Friday, March 01, 2013

The Atlantic: ...Leave Lance Armstrong Alone!

Both the press and the government selectively create heroes and soon thereafter crucifies them. It's a narrative that has played out since 44 BC when Caesar crossed the Rubicon but met with a violent assassination at the hands of the Roman Senate.  From "hero to zero" to speak.

Paris Hilton, Lindsay Lohan are present time examples.

Perhaps philosopher Betrand Russell is right: "...Uncertainty, in the presence of vivid hopes and fears, is painful, but must be endured if we wish to live without the support of comforting fairy tales." Lance Armstrong was that comforting fairy tale. A fairy tale which said a cancer survivor can rise up, dust themselves off, and win the Tour de France. Gosh, what were we thinking? 

From The Atlantic:
".... This entire sordid saga is complicated on every level, and pretending it's simple serves no purpose. We made a young Texan into an impossible hero because we love heroes and he seemed just perfect. All too perfect, of course.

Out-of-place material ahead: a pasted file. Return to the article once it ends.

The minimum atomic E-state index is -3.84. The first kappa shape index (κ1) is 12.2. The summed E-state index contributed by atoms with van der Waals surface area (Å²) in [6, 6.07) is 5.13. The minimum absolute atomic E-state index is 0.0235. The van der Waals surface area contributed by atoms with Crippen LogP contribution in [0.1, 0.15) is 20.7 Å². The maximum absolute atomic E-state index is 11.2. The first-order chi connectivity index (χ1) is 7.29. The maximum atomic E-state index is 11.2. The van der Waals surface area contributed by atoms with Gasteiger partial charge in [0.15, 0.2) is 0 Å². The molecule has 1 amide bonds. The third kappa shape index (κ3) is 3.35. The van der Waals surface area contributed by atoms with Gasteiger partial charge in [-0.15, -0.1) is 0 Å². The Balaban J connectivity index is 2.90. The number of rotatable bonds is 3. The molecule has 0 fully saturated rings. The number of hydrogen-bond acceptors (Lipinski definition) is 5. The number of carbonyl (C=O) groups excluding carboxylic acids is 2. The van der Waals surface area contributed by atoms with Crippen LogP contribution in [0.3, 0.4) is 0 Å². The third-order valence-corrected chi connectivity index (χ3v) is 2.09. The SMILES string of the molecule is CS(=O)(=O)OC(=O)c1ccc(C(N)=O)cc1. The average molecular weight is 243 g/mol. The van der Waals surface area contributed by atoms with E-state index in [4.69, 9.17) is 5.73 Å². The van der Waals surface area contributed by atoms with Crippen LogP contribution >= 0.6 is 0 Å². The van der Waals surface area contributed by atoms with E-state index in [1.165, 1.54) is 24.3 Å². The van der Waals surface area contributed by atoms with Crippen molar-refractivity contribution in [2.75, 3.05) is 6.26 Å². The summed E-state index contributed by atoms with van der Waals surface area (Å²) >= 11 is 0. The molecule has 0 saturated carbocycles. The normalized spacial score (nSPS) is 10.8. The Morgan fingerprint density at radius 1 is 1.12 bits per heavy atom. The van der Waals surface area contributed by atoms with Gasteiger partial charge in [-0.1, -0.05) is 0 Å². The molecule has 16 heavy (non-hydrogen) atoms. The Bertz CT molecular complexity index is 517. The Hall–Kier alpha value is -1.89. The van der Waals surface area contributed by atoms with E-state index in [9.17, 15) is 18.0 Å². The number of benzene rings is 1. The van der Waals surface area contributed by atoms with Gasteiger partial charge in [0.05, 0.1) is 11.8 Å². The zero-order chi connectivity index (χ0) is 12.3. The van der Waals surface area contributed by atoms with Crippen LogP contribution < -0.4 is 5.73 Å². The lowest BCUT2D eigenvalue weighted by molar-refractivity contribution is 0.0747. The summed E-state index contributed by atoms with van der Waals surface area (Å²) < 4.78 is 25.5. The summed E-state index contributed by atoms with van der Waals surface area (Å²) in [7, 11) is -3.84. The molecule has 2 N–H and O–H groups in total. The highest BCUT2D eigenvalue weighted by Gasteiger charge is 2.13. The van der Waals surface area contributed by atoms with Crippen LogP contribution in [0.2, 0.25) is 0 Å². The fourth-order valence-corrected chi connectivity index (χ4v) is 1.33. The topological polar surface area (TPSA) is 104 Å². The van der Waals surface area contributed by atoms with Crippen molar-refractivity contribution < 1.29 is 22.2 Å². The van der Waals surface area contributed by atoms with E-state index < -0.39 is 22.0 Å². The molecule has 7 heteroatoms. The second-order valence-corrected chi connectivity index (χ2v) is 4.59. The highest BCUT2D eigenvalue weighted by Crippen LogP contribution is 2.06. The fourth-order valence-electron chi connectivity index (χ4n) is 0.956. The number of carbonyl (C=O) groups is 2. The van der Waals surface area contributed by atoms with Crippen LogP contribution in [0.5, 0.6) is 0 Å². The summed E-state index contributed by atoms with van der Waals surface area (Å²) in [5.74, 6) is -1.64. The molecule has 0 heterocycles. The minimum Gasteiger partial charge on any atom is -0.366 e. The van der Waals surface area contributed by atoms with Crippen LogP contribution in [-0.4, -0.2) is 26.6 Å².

So now we need a villain, and a not-so-young Texan seems just perfect. Again, all too perfect.

Which brings us back to the Department of Justice suing Armstrong. When Chicago's children are slaughtering one another in gang-driven violence, and a licensed compounding pharmacy is turning out a contaminated vaccine that kills instead of cures, is this really the best use of our precious government resources? I'd rather the DOJ be focused on busting gangs and the FDA to do a better job on protecting the public than trying to clean up a tainted European sport or help Floyd Landis settle an old score.

So yes, Lance Armstrong lied, cheated, and doped. But like the old saying goes, do we really have to make a federal case out of it?  ..." 

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